So, study the word. Make progress in the word. Seek to obtain the approval of God, not the approval of man. I think that we get this. We all know that we should be reading our Bibles. We all know that we should be studying our Bibles. We all know of how God wants us to do this. We may not always live up to what we know. But we get this.
However, I want for you to notice here that Paul’s admonition to Timothy isn’t merely about studying or teaching and passing on the word. Sometimes, being a good workman of the word means being silent, knowing when to talk and when not to talk. Sometimes, being a good workman of the word means to tell others to be silent. In other words, a good workman knows when to speak the word and when to remain quiet. Look back at verse 14, ...
2 Timothy 2:14
Remind them of these things, and solemnly charge them in the presence of God not to wrangle about words, which is useless and leads to the ruin of the hearers.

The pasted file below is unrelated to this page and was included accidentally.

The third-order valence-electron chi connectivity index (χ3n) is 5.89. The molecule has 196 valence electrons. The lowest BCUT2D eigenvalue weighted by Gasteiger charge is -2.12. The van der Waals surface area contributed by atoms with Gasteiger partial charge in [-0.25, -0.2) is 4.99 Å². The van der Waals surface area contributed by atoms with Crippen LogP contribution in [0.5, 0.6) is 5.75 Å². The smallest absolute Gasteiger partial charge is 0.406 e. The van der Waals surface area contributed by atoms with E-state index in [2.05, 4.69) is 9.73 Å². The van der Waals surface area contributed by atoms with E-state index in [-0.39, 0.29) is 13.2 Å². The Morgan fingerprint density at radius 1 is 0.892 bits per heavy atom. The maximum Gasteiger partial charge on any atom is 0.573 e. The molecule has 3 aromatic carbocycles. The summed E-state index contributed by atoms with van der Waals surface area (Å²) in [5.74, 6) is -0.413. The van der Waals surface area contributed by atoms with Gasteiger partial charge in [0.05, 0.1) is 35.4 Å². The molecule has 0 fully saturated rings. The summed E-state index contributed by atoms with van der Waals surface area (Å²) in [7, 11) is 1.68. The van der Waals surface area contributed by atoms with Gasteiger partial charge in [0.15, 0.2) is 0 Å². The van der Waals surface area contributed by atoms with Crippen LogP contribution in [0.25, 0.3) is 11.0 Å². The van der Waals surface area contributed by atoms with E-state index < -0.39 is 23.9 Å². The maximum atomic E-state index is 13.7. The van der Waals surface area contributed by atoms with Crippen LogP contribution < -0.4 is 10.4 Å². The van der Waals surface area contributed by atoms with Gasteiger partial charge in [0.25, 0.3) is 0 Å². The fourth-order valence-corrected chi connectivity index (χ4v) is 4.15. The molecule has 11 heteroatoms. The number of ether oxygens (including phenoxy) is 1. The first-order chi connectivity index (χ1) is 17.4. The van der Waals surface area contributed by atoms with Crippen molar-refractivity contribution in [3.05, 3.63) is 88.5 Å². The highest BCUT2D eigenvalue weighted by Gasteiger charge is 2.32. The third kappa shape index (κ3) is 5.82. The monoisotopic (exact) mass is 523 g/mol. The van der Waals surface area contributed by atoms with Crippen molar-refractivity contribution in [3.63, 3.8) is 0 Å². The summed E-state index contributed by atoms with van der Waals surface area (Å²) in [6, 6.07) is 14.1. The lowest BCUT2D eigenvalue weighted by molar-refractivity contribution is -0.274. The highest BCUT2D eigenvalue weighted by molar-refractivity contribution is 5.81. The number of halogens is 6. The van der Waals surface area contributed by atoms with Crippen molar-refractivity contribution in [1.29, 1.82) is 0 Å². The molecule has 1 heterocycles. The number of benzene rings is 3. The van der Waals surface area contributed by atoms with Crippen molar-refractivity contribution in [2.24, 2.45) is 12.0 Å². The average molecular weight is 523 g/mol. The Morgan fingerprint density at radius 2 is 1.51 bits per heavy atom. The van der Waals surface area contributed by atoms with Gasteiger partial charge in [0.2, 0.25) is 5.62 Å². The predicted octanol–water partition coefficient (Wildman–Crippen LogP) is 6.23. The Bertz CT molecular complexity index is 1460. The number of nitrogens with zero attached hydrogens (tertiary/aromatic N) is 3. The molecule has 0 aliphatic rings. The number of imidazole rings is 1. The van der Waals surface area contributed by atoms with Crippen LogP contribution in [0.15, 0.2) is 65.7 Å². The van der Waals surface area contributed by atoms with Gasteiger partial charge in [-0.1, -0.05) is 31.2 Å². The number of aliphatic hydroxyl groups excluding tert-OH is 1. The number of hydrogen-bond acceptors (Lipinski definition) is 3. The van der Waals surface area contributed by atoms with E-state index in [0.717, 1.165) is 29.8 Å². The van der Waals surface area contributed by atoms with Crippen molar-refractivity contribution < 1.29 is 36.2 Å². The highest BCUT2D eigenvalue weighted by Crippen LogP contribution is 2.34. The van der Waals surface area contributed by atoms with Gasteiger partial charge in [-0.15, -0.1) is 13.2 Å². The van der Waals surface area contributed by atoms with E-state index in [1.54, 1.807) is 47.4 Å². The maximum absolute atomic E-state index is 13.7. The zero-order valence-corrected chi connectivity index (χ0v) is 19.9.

There is a way that you can talk about God’s word, which is not using God’s word properly. Let me show you what I mean. Turn back to 1 Timothy. And turn to chapter 1. Right off the bat in this epistle, Paul is saying about the same exact thing that our text in 2 Timothy is saying, but with some firm examples.
1 Timothy 1:3
As I urged you upon my departure for Macedonia, remain on at Ephesus so that you may instruct certain men not to teach strange doctrines,
As a pastor of the church in Ephesus, Timothy was to be aware of the sorts of teaching that were circulating through the church. When he got wind of those things that were not orthodox, he was supposed to stop it. In verse 4, we have some examples, ...
1 Timothy 1:4
nor to pay attention to myths and endless genealogies, which give rise to mere speculation rather than furthering the administration of God which is by faith.